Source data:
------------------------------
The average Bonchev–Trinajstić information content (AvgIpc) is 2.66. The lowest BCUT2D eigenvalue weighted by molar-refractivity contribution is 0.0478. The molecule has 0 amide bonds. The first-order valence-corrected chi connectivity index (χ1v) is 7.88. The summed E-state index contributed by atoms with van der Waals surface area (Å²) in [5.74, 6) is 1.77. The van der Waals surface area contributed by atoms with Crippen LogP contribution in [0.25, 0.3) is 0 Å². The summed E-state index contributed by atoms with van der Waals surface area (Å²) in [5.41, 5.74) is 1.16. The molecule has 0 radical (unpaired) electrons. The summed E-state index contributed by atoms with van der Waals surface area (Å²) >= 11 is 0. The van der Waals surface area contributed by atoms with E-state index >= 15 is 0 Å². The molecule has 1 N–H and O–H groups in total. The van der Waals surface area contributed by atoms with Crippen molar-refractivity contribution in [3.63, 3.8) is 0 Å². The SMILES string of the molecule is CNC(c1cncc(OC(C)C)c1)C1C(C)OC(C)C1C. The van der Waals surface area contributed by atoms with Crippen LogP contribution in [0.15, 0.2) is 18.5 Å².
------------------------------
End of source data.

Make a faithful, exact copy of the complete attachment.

The average Bonchev–Trinajstić information content (AvgIpc) is 2.66. The lowest BCUT2D eigenvalue weighted by molar-refractivity contribution is 0.0478. The molecule has 0 amide bonds. The first-order valence-corrected chi connectivity index (χ1v) is 7.88. The summed E-state index contributed by atoms with van der Waals surface area (Å²) in [5.74, 6) is 1.77. The van der Waals surface area contributed by atoms with Crippen LogP contribution in [0.25, 0.3) is 0 Å². The summed E-state index contributed by atoms with van der Waals surface area (Å²) in [5.41, 5.74) is 1.16. The molecule has 0 radical (unpaired) electrons. The summed E-state index contributed by atoms with van der Waals surface area (Å²) >= 11 is 0. The van der Waals surface area contributed by atoms with E-state index >= 15 is 0 Å². The molecule has 1 N–H and O–H groups in total. The van der Waals surface area contributed by atoms with Crippen molar-refractivity contribution in [3.63, 3.8) is 0 Å². The SMILES string of the molecule is CNC(c1cncc(OC(C)C)c1)C1C(C)OC(C)C1C. The van der Waals surface area contributed by atoms with Crippen LogP contribution in [0.15, 0.2) is 18.5 Å².